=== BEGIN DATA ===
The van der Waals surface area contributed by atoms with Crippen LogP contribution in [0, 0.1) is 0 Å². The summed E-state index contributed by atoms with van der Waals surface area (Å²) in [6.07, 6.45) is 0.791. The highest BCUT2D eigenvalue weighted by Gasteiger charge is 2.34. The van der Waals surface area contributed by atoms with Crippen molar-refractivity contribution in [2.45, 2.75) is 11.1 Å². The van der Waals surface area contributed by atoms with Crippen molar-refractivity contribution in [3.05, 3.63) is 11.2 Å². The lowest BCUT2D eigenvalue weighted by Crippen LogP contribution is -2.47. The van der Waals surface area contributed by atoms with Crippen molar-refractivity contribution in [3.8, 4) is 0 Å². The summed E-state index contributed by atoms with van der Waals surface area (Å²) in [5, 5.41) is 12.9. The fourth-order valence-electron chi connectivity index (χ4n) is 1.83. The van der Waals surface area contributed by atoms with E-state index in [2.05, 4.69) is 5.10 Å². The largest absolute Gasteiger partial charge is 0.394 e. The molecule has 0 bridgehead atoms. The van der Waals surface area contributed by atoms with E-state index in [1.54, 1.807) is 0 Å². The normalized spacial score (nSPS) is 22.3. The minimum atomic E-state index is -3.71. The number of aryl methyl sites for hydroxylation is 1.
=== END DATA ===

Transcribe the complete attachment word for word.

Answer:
The van der Waals surface area contributed by atoms with Crippen LogP contribution in [0, 0.1) is 0 Å². The summed E-state index contributed by atoms with van der Waals surface area (Å²) in [6.07, 6.45) is 0.791. The highest BCUT2D eigenvalue weighted by Gasteiger charge is 2.34. The van der Waals surface area contributed by atoms with Crippen molar-refractivity contribution in [2.45, 2.75) is 11.1 Å². The van der Waals surface area contributed by atoms with Crippen molar-refractivity contribution in [3.05, 3.63) is 11.2 Å². The lowest BCUT2D eigenvalue weighted by Crippen LogP contribution is -2.47. The van der Waals surface area contributed by atoms with Crippen molar-refractivity contribution in [3.8, 4) is 0 Å². The summed E-state index contributed by atoms with van der Waals surface area (Å²) in [5, 5.41) is 12.9. The fourth-order valence-electron chi connectivity index (χ4n) is 1.83. The van der Waals surface area contributed by atoms with E-state index in [2.05, 4.69) is 5.10 Å². The largest absolute Gasteiger partial charge is 0.394 e. The molecule has 0 bridgehead atoms. The van der Waals surface area contributed by atoms with E-state index in [1.54, 1.807) is 0 Å². The normalized spacial score (nSPS) is 22.3. The minimum atomic E-state index is -3.71. The number of aryl methyl sites for hydroxylation is 1.